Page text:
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Nearby galaxies like the Southern Pinwheel Galaxy, M83, are well-studied neighbours to our Milky Way. Being external galaxies, we get an outsiders view of the galaxies in the local Universe, allowing us to see these galaxies as a whole. This means we can measure their global properties to link to large galaxy surveys, determine their group environment and even observe their large-scale gas-cycle – the balance between gas replenishment (via inflows from the intergalactic medium) and consumption (via star formation) or ejection (outflows), a key driver of galaxy evolution.

Our knowledge of the external and internal gas cycle and its connection to galaxy properties and their environments is still somewhat limited, due to lack of large, multi-wavelength data sets with high resolution observations. Only now thanks to extragalactic surveys with the leading and next-generation telescopes such as the Hubble & James Webb Space Telescopes, the European Southern Observatories VLT,  the Square Kilometre Array (SKA) and its pathfinders are we linking star formation and the gas-cycle from the smallest to galactic scales.

With such detailed data we are able to break apart and understand galaxy formation in ways not possible before and seek answers to big questions such as: what is the relation between gas content and galaxy structure?  Why star-forming systems such as our own Milky Way have not run out of fuel a long time ago? How did they get their gas? What are the most important processes regulating gas accretion and gas loss in the local Universe, and how do they depend on both the local and extragalactic environment & properties of galaxies?, and how does this drive the distribution of stars and their mass function in galaxies?.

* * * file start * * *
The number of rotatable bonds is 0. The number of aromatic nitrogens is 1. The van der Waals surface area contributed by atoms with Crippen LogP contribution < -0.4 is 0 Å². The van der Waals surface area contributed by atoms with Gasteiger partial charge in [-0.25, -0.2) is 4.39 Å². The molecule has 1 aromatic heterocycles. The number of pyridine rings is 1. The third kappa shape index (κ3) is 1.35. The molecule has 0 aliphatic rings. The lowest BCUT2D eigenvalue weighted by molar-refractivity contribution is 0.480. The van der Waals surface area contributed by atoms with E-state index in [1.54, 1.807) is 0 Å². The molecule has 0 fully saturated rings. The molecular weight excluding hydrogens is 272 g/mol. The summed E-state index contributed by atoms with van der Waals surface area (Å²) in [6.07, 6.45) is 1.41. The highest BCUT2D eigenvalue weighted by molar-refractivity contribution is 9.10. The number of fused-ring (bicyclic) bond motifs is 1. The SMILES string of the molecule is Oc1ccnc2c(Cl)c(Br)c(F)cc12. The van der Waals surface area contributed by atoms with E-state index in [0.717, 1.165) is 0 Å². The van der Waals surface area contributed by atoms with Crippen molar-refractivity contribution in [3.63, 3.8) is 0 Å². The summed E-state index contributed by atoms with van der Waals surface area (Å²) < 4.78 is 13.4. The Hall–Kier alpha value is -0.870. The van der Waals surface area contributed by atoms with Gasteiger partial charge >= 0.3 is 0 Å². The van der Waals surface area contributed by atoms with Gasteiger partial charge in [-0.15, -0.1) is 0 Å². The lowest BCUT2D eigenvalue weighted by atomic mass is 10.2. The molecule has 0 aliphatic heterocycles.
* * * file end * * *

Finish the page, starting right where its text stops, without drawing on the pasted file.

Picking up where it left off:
Here at ICRAR, we have access to exquisite multi-wavelength data on nearby galaxies, and are leading some of these surveys, such as WALLABY (which is performing the largest ever survey of atomic hydrogen content of galaxies in the local Universe), MAUVE (a brand-new large program with the VLT/MUSE instrument to study how star formation and interstellar medium of galaxies are affected by the cluster environment), and PHANGS (which aims to understand the interplay of the small-scale physics of gas and star formation with galactic structure). Based on these data we offer multiple projects both observational and theory:

  • The gas cycle as a function of environment (Barbara Catinella)
  • 3D modelling of galaxies (Brent Groves)
  • Quantifying the energetic feedback from massive stars (Brent Groves)
  • Understanding the distribution of metals and dust in galaxies over cosmic time (Brent Groves)
  • An in-depth look at galaxy evolution in large clusters with MAUVE (Barbara Catinella)

For more details of these projects or related ones, please contact the primary supervisor. Students accepting these projects will acquire skills in processing and analysis of multi-wavelength data sets, querying and managing large data sets, statistical analysis, and comparison with theory.

This image, taken with the Multi-Unit Spectroscopic Explorer (MUSE) on ESO’s Very Large Telescope (VLT), shows the nearby galaxy NGC 4254.

Associated Researchers

Professor Luca Cortese

Interim Director, Science (UWA)

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Dr Brent Groves

Senior Research Fellow (ICRAR/ANU)

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